Like the Eleventh Circuit in Norfolk Southern, Alabama replies that Congress did not intend to protect rail carriers against discriminatory non-property state tax exemptions. See Brief for Respondent at 34, 39; Norfolk Southern, 550 F.3d at 1315. Even though such exemptions were prevalent when Section 11501(b)(4) was added to the 4-R Act, Alabama argues Congress clearly intended to target in lieu gross receipts taxes. See Brief for Respondent at 53–54. Alabama asserts that it never mentioned that tax exemptions would be subject to challenge. See id. at 55. Moreover, Alabama argues the Supreme Court has held that if “Congress intends to alter the usual constitutional balance between the States and the Federal Government, it must make its intention to do so unmistakably clear in the language of the statute.” Gregory v. Ashcroft, 501 U.S. 452, 460–61 (1991). Accordingly, Alabama asserts that because Section 11501(b)(4) is not unmistakably clear, its silence must be interpreted to allow States to leave their exemptions in place. See Brief for Respondent at 12, 34.

CSXT responds that the clear meaning rule does not apply to its tax exemption challenge under Section 11501(b)(4) because Congress already altered the taxation power balance by passing the 4-R Act in 1976. See Brief for Petitioner at 28. Thus, CSXT argues, because it is not seeking to alter the balance between the states and the federal government, there is no threat to federalism by continuing to enforce Congress’s express intent in passing the 4-R Act. See id. at 27–28. It argues that Congress could not have intended to prevent non-property tax exemptions challenges simply because they are a less direct method of discrimination against railroads. See id. at 21.

Does the Supreme Court’s holding in ACF Industries apply to non-property tax exemptions?

The Supreme Court previously addressed Section 11501(b)(4) in ACF Industries. See ACF Industries, 510 U.S. at 335. There, the Court found that Section 11501(b)(4) does not permit a railroad to challenge a generally applicable ad valorem property tax on the ground that it pays the tax while other commercial and industrial property do not. See id. Because the specific prohibitions of Sections 11501(b)(1)–(3) exclude property tax exemptions, the Court reasoned, it was illogical to think that Congress intended to include them in Section 11501(b)(4). See id. at 340.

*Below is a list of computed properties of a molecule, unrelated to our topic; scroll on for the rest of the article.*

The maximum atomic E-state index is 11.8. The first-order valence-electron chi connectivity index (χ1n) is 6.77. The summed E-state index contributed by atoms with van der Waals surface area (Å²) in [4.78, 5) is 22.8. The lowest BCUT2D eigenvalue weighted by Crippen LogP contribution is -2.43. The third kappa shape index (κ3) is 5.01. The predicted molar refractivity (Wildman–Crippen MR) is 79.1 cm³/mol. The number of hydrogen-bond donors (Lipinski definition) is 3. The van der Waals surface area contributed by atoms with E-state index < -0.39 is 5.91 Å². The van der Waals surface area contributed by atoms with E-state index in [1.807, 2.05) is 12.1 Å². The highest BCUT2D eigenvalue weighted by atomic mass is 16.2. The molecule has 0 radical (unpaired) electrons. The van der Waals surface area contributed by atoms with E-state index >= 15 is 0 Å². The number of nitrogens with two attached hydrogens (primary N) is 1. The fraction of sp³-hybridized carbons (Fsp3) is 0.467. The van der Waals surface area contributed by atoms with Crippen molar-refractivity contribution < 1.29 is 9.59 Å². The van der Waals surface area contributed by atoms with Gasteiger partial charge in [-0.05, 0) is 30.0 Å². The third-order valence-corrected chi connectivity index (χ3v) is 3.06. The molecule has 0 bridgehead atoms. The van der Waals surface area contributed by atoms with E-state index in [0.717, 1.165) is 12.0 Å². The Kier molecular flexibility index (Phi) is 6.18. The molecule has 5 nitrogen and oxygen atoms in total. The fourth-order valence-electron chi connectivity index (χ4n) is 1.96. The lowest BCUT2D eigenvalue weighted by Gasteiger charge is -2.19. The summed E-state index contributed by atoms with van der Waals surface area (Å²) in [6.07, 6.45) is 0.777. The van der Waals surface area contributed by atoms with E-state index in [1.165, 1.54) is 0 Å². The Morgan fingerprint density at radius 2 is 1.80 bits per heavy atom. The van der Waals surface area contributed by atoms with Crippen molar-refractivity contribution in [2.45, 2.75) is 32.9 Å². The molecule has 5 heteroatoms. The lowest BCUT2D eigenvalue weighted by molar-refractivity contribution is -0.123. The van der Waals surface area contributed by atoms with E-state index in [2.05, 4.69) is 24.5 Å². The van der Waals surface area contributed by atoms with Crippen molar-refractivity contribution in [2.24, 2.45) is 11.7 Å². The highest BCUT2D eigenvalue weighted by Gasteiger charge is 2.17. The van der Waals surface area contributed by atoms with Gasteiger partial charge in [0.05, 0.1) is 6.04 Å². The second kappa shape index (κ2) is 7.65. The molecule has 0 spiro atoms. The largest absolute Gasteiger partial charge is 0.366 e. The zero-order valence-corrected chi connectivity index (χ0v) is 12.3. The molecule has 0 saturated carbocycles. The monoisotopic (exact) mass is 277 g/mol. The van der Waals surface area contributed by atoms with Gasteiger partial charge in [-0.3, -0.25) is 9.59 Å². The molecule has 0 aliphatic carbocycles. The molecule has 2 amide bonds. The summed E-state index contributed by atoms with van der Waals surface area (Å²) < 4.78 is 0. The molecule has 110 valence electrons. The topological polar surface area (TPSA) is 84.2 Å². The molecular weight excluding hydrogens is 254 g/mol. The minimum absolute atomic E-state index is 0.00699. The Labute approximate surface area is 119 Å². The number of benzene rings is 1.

CSXT seeks to distinguish ACF Industries from the case currently before the Court. CSXT argues that the Court’s holding in ACF Industries is limited to property tax exemptions. See Brief for Petitioner at 22, 24. CSXT explains that this case is about non-property tax exemptions. See id. at 22–24. Specifically, because Sections 11501(b)(1)–(3) do not exclude non-property tax exemptions, it is logical to include them in Section 11501(b)(4). See id. at 23–24. Unlike the property tax exemptions at issue in ACF Industries, CSXT argues that permitting it to challenge non-property tax exemptions would not create a statutory contradiction. See id.

Moreover, CSXT contends the Court in ACF Industries specifically stated that tax exemptions could, under certain conditions, be discriminatory, particularly if railroads end up being the only taxed entities. See Brief for Petitioner at 24–25; ACF Industries, 510 U.S. at 343, 346–47. CSXT thus argues that ACF Industries does not exclude its challenge to its competitors’ exemptions from Alabama’s sales and use tax. See Brief for Petitioner at 22.

In contrast, Alabama argues that the Court’s interpretation of Section 11501(b)(4) in ACF Industries does extend to non-property tax exemptions, and therefore precludes CSXT’s challenge to those exemptions. See Brief for Respondent at 1–2, 21. Alabama contends that to limit the Court’s holding in ACF Industries to only property tax exemptions would create inconsistent, “bipolar,” and “morphing” applications of Section 11501(b)(4)—one application that denies challenges to property tax exemptions and another that permits challenges to non-property tax exemptions. See id. at 32. The ACF Industries Court, Alabama asserts, wished to avoid such “structural oddities.” See id. at 11, 19.

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Conclusion

Congress passed the 4-R Act to protect railroads from tax discrimination by the states. CSXT asserts that the plain language of the Act’s catch-all provision permits challenges to a sales and use tax that railroads pay, but that their road and water-carrier competitors do not pay. The Alabama Department of Revenue argues that the catch-all provision may not be used to challenge such a tax exemption because the catch-all applies to taxes, not to tax exemptions. To decide this case, the Supreme Court will likely address issues of statutory construction, federalism, and consider the impacts of its decision on the current beneficiaries of CSXT’s tax payments.

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Authors

Prepared by: Jacqueline Bendert and Rachel Sparks Bradley

Edited by: Kate Hajjar

Additional Sources

· American Presidency Project: Gerald Ford, Statement on the 4-R Act (Feb. 5, 1976)

· Wex: State Taxation Statutes

· U.S. Dep’t of Transportation: Federal Railroad Administration

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Edited by: